The Complainant has produced evidence of substantial use of the expression “Gals4free”, over the period since December 2002. That expression has been used prominently on the Complainant’s website, as part of the oval device mark which the Panel described in section 4 of this decision. The Complainant’s website is commercial in nature, so the Complainant’s use of the expression has clearly been a use in trade.
A not-insignificant proportion of the Complainant’s business appears to have been transacted with United States-based individuals or corporations. The report available through the website at “www.alexa.com” confirms that the United States is the Complainant’s biggest market, and the various invoices and commission statements produced by the Complainant also make it clear that it has been operating commercially in the United States, since at least 2004. The USPTO application is also consistent with the Complainant’s claim to common law, or unregistered, rights in the United States.
There is no doubt that unregistered trade mark or service mark rights may qualify as “rights” in a trade mark or service mark, for the purposes of paragraph 4(a)(i) of the Policy. To establish such common law rights in the United States of America, a complainant must show that the claimed mark has acquired a “secondary meaning”, as an indicator of an association with the complainant or a business operated by the complainant (see, for example, Universal City Studios Inc. v. David Burns and Adam-12.com DC, WIPO Case No. D2001-0784, followed in Maritime-Ontario Freight Lines Limited v. Magic Domain, WIPO Case No. D2007-0202, and in ProCPR, LLC v. Name Administration Inc. (BVI), WIPO Case No. D2007-0823). Generally, a complainant must show that, through long association of the claimed mark with its business, the mark and the business have become synonymous in the minds of the public, submerging any primary meaning of the claimed mark in favor of its meaning as a word identifying the complainant’s business.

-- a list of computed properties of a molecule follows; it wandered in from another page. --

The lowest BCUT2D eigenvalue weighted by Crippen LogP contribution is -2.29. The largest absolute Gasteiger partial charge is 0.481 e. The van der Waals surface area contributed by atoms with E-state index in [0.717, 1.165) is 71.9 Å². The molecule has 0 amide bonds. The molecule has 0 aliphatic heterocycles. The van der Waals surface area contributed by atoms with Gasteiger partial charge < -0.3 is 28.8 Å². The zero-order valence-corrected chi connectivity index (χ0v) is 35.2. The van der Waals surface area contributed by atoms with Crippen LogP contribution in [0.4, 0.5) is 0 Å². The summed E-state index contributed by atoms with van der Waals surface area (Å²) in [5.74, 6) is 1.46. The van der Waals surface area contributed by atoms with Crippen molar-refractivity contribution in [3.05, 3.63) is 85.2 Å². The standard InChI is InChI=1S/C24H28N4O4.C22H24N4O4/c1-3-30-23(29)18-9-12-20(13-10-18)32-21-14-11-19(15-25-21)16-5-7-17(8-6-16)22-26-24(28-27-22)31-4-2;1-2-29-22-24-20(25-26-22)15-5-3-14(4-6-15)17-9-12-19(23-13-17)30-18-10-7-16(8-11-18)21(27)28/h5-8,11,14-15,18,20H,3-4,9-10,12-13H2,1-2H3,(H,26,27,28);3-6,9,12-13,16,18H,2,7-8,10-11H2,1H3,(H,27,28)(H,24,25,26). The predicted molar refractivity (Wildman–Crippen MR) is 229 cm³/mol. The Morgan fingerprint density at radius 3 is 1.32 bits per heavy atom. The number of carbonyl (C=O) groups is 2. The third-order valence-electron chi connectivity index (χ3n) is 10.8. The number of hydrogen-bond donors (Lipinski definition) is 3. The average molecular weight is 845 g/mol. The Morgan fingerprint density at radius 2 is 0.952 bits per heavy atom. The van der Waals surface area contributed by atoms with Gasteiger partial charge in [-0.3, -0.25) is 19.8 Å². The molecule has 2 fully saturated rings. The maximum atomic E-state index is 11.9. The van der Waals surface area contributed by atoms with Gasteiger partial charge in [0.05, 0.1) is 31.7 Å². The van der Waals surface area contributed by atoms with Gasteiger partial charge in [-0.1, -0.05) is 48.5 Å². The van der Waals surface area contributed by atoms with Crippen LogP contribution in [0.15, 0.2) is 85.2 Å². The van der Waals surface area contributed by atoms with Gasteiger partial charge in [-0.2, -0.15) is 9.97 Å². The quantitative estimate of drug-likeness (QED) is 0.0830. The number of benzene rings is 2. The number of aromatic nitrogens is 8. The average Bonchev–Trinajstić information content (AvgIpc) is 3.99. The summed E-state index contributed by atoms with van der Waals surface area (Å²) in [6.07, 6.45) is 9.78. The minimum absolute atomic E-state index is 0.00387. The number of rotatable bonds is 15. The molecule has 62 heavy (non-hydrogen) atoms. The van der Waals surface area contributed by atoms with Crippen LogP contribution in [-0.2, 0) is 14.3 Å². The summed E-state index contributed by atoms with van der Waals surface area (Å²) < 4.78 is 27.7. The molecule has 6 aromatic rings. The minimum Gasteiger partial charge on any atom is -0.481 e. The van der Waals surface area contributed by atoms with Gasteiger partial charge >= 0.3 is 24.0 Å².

Where a claimed common law mark is a dictionary word, or a descriptive expression which is not inherently distinctive, the task of a complainant in establishing the necessary proof of secondary meaning is more difficult. As the Panel put it in a recent three-member Panel decision:
“Being a dictionary word, and not inherently distinctive, there is an onus on the Complainant to present the Panel with compelling evidence of secondary meaning and distinctiveness through extensive use.”
(Orbis Holdings Limited v. Lu A Feng (First Respondent) and Orbis Search (Second Respondent), WIPO Case No. D2007-0515.)
On its own, the expression “Gals4free” seems to the Panel to be substantially descriptive of the services provided by the Complainant at the Complainant’s website. “Gals” is a commonly understood (American) English slang expression meaning “girls”, and “4” is a commonly used abbreviation (especially in today’s world of SMS, or text, messaging) for the English word “for”. If “Gals4free” is “translated” in that way, the ordinary meaning it would convey to most English language speakers would be “Girls (on the Complainant’s website), free of charge”. While the relevant service provided through the Complainant’s website is the provision of “pictures of girls” (rather than girls themselves), it will be seen that the expression “gals4free” is at least very close to being purely descriptive of that service.